Through such "spectacular, quick decisions," Paczynski said, a Solidarity government led by Walesa would ease public anger and impatience and demonstrate that substantive changes are under way. The round-table accords should be renegotiated, he said, because neither side should be bound by agreements "reached in a different time, in a different situation and under different circumstances."
The resolution passed by Solidarity lawmakers said that the "parliamentary coalition of the Peasants' Party, the Democratic Party and Solidarity is capable of forming a government of national responsibility under the leadership of Lech Walesa in which all political forces of our country could be represented, all forces which are determined to act in favor of political and economic reform."
Walesa last week suggested that Solidarity was prepared to form Poland's new government but that it would continue to reject Communist entreaties to join in a Communist-led government.
Ready to Step Aside
But the situation continued to develop rapidly when the newly elected premier, Gen. Czeslaw Kiszczak, announced Monday that he was ready to step aside in favor of Roman Malinowski, the United Peasants' Party leader. Malinowski, Kiszczak said, had a better chance of forming a broad-based government.
Solidarity, however, quickly rejected Kiszczak's idea, and Malinowski's own party gave it virtually no support. Malinowski himself has not commented on the proposal, and his nomination now appears to be a dead issue.
Walesa said Tuesday, after insistent questioning from journalists, that he would accept the post of premier "if society wants it" but insisted that he preferred that someone else take the job.
He also said that if Solidarity did take over the government, it would leave the sensitive interior and defense ministries in the hands of the Communists, a pledge that was designed to ease nervousness in Moscow and in party headquarters in Warsaw. He added that Solidarity would have no intention of pulling Poland out of its Warsaw Pact military commitments with the Soviets.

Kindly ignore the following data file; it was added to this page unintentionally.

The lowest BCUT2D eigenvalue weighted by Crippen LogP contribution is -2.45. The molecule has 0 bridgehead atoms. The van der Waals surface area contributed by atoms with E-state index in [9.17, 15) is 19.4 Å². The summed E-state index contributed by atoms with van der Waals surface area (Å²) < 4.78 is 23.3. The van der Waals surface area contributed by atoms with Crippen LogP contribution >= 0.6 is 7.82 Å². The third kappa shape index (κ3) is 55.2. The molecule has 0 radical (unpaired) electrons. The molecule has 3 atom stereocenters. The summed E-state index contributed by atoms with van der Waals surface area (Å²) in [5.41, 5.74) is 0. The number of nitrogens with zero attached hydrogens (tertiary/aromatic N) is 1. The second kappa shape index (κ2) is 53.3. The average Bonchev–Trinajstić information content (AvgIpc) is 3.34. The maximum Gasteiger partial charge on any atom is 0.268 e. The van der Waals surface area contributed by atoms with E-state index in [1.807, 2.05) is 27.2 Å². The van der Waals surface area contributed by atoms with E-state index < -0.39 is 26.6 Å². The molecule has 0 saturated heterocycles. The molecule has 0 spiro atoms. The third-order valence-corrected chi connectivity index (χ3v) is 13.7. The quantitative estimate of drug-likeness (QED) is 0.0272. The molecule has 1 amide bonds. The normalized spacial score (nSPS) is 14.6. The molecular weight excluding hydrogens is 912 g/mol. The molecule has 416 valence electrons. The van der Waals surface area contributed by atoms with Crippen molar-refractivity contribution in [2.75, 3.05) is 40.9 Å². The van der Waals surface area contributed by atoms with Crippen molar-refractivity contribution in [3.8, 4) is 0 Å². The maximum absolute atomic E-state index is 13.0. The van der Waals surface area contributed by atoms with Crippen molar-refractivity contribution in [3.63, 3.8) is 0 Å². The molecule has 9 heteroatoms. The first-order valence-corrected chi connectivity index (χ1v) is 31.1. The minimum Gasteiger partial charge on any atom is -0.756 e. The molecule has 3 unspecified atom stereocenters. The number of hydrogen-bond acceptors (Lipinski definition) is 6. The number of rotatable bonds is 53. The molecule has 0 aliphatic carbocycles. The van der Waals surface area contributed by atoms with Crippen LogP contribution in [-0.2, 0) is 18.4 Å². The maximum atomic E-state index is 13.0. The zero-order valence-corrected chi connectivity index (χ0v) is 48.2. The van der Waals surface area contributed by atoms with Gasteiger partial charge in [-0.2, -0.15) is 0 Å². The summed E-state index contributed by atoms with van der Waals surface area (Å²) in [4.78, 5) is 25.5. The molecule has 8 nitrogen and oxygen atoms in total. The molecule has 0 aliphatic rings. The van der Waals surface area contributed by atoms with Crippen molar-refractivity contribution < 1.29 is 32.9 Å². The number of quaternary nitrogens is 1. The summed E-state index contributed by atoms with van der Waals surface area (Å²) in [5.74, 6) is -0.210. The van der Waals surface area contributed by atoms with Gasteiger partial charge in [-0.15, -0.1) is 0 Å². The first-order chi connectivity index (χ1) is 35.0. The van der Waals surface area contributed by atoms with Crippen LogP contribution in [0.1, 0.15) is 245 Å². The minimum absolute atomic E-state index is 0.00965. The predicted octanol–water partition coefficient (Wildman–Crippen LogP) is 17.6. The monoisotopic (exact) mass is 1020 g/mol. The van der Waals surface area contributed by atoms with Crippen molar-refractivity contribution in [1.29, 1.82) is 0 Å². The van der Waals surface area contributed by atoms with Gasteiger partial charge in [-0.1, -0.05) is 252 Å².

The Soviet Foreign Ministry in Moscow mildly described Walesa's pledge as "sensible."
"Poland is a member of the Warsaw Pact," said ministry spokesman Yuri A. Gremitsky, "and Solidarity should make the necessary conclusions as a result of that."
Gremitsky said the Soviet Union is "very much concerned" about the Polish situation, but "we don't interfere in the internal affairs of that country," and he added, "The Polish people should decide themselves."
Newspaper commentaries in Moscow, however, have warned that a Solidarity attempt to take the government could destabilize Poland and Europe and threaten the Warsaw Pact.
In response to the Soviet concern over Poland, Adam Michnik, a Solidarity member of Parliament and the editor of the journal Gazeta Wyborca, wrote Tuesday that "Solidarity is not a movement that is in the grips of an anti-Soviet phobia."
A continued push by Solidarity on the issue, which now seems likely, would provide the first substantive test of Soviet President Mikhail S. Gorbachev's toleration for East Bloc experiments in democracy.
As recently as July 6, in a speech before the European Parliament, Gorbachev said that change "in some particular countries . . . is exclusively a matter for the people themselves and of their choice." He added: "Any interference in internal affairs, any attempts to limit the sovereignty of states--both friends and allies or anybody else--are inadmissible."
No Clear Indication